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Femme Invisibility: Don’t Judge a Book by Its Cover!

An invisible notion of identities hidden behind the veil of expressions, femme invisibility is an area of concern in contemporary times. 

Based on the pedestal of stereotypes and conventional norms, femme invisibility is another product from the factory of impressions; the founder being our very own society. Delineating the meaning in its existence itself, ‘femme’ nestles down to those women with a queer identity who portray traditional feminine characteristics in their daily lives.

In plain sailing, the ship of femme is considered to be the exact opposite to the ship of butch; the latter being the term used to describe someone who delineates the attributes of masculine mannerisms in regards to the societal standard.  

A common notion prevalent in the minds of individuals pertaining to lesbians is their way of dressing and idiosyncrasy; if one is attracted to females, one has to possess short hair, absence of makeup and dress oneself with masculine attires. This creates a feeling of alienation for those women who do not follow the above pattern and are secluded within the queer community, thus paving the path of intra-circle invisibility.  

Narrative films and series based on the LGBTQIA+ community have been able to erase this line of invisibility to a certain extent but not completely. Femme women still feel lost in the tangled web of identities as there is an absence of an approach to recognise such women; they mostly slip under the blanket of ‘straight women’.

Knowingly or unknowingly, these women are both victims and assailant of the invisibility with no particular approach to recognise femme women in public surroundings; the only option being left to stick a ‘I am gay’ sign on their foreheads. 

I have been in a relationship with my girlfriend for the past three years. Her style orientation is towards the masculine side, so people who know about us accept her sexual orientation. But when they talk with me, they say statements such as – How can you be a lesbian? You don’t dress like a boy. This is not the end. Many of my guy friends often try to flirt with me because they assume I am straight because of my appearance.

Anonymous

Femme invisibility is not only restricted to the lesbians but also throws its shadows on the bisexuals and the trans people as both of them are assumed to be straight by default and relationships with the same sex are mostly seen as a ‘move’ for attention from other people.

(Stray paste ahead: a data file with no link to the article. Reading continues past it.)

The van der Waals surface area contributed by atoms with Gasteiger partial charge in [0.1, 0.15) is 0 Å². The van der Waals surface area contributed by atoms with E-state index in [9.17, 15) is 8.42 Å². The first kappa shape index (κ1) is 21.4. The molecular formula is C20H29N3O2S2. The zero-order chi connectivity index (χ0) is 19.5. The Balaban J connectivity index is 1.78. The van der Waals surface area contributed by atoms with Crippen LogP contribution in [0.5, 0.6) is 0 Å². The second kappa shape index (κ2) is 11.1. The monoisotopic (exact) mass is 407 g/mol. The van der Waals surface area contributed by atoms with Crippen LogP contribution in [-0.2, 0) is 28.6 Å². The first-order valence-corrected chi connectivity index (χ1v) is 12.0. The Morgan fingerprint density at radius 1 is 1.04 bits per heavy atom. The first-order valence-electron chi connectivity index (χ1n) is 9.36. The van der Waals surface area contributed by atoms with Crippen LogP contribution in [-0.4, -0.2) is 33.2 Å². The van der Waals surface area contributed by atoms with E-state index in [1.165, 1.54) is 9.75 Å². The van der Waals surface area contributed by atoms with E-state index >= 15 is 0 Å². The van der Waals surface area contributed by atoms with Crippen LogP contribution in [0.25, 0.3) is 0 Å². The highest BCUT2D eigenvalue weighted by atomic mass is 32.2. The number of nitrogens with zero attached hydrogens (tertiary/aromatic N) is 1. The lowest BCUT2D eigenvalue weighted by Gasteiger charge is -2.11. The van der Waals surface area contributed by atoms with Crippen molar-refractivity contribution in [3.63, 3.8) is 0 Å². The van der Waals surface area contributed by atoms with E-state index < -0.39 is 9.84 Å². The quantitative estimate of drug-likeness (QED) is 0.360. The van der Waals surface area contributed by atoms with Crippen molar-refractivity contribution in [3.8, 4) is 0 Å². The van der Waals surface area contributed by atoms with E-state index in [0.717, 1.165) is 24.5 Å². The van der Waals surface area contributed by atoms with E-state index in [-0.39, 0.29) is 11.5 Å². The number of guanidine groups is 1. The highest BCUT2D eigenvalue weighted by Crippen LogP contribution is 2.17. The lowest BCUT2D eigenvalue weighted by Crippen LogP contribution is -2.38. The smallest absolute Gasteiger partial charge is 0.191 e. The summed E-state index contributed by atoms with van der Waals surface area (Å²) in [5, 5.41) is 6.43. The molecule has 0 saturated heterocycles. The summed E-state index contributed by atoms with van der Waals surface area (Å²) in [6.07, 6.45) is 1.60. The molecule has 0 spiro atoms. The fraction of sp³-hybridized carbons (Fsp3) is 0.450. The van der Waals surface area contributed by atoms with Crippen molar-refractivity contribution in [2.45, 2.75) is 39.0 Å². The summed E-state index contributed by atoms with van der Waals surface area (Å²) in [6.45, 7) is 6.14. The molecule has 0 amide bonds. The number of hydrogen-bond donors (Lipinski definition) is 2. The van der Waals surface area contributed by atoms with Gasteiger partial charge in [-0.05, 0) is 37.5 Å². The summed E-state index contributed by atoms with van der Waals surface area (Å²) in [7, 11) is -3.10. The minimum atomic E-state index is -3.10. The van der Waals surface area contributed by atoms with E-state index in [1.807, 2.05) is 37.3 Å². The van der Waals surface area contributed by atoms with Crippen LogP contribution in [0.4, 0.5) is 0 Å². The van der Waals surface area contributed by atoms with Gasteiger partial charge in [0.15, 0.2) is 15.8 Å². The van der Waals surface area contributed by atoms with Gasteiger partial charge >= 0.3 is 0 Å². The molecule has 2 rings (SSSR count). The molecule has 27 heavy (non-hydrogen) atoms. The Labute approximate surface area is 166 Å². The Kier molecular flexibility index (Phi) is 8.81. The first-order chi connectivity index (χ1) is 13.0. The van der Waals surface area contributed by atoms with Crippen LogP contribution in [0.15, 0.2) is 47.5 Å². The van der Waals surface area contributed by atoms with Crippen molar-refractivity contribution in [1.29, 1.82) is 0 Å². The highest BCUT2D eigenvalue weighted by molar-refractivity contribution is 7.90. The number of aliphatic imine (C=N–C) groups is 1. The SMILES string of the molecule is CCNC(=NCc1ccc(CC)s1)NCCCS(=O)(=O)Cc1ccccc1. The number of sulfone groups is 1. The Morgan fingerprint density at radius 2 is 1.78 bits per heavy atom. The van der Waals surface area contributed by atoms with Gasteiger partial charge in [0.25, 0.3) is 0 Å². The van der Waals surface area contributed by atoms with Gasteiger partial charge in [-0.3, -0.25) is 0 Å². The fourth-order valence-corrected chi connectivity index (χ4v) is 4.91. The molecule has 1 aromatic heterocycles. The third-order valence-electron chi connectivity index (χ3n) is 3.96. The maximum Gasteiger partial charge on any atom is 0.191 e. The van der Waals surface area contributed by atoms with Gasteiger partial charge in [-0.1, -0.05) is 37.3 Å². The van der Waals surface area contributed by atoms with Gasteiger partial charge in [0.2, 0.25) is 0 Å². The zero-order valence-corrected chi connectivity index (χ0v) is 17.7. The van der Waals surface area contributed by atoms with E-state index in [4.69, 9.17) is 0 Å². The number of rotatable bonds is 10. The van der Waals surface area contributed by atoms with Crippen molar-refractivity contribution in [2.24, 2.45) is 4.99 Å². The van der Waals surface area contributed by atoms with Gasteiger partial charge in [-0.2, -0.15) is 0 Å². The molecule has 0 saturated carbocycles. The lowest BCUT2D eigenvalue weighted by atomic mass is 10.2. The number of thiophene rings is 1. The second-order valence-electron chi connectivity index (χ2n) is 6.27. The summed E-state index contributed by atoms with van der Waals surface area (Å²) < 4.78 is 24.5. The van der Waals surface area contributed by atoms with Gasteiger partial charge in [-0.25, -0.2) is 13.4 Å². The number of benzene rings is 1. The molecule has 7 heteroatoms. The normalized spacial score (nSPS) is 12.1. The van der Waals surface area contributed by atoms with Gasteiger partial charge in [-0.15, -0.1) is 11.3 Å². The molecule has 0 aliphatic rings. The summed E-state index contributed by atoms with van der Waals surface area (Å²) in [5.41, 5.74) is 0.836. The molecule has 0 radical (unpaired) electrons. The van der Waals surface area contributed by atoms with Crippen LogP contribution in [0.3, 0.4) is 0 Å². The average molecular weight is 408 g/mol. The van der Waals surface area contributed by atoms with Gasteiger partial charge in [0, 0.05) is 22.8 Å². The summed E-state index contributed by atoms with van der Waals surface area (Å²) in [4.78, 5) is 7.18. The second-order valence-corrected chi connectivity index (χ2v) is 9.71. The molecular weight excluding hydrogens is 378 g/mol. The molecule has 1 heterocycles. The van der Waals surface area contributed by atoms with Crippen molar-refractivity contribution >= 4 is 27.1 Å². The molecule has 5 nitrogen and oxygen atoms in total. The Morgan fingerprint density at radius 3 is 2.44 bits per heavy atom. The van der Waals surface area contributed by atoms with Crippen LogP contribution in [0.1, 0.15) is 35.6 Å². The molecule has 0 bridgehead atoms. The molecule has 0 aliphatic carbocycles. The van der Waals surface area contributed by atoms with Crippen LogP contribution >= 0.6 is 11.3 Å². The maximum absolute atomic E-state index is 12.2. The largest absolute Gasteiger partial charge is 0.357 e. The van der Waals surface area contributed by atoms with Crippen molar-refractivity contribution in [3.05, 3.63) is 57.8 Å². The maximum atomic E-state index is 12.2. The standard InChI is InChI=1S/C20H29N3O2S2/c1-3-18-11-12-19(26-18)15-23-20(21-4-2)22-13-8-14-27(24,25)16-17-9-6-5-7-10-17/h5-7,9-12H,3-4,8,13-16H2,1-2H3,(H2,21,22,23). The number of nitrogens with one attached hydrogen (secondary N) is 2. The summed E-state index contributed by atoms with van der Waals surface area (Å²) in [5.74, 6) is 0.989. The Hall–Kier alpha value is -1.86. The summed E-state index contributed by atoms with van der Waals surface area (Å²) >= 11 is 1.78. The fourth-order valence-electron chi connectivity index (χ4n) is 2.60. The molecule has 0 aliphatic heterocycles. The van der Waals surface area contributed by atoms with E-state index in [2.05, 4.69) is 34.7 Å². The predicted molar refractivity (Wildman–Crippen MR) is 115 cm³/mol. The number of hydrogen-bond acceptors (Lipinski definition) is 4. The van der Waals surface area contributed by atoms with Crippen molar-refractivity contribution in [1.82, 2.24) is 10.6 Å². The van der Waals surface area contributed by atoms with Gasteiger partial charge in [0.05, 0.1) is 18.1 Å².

I believe it is not only limited to gay, bisexual and transwoman. It may be encountered by anybody—after all, femme/masculine/androgynous is how we present ourselves and it is totally independent of our gender or sexuality. I am a non-binary bisexual person and I present feminine.

So, most of the people, for some reason, I don’t know why still refuse to believe that I am a non-binary person because apparently I “look like a girl”. Firstly, how is a girl supposed to look? These are all society-created norms. And next, the disbelief of people that I am bisexual because I have been with a guy for a very long time. But that is the fact, bisexuals are attracted to two or more genders, what is the unbelievable thing here?”

Dixita Purkayastha, first year student at Royal Global University, Guwahati.

Existing as a dirty secret of one’s mindset is the heteronormative tendency of people to assume one person to be ‘the man’ and the other one to be ‘the woman’ even in a gay couple. This brings an array of seclusion for femme couple as it is mostly considered to be unusual, thus giving rise to the term ‘lipstick lesbians’. Other individuals of the queer community consider being ‘passed out as straight’ to be a privilege but it has turned out to be a thunderstorm of identity crisis for femme women. 

Femme women are a part of our society and the queer community as much as other individuals are; ascribing societal norms on their identities is non-justifiable.

Watch this : https://youtu.be/7-UJ6QFGwRw

Read also: https://dubeat.com/2020/03/the-need-for-womens-voices-to-be-heard-2/

Feature Image Credits: Twitter

Himasweeta Sarma

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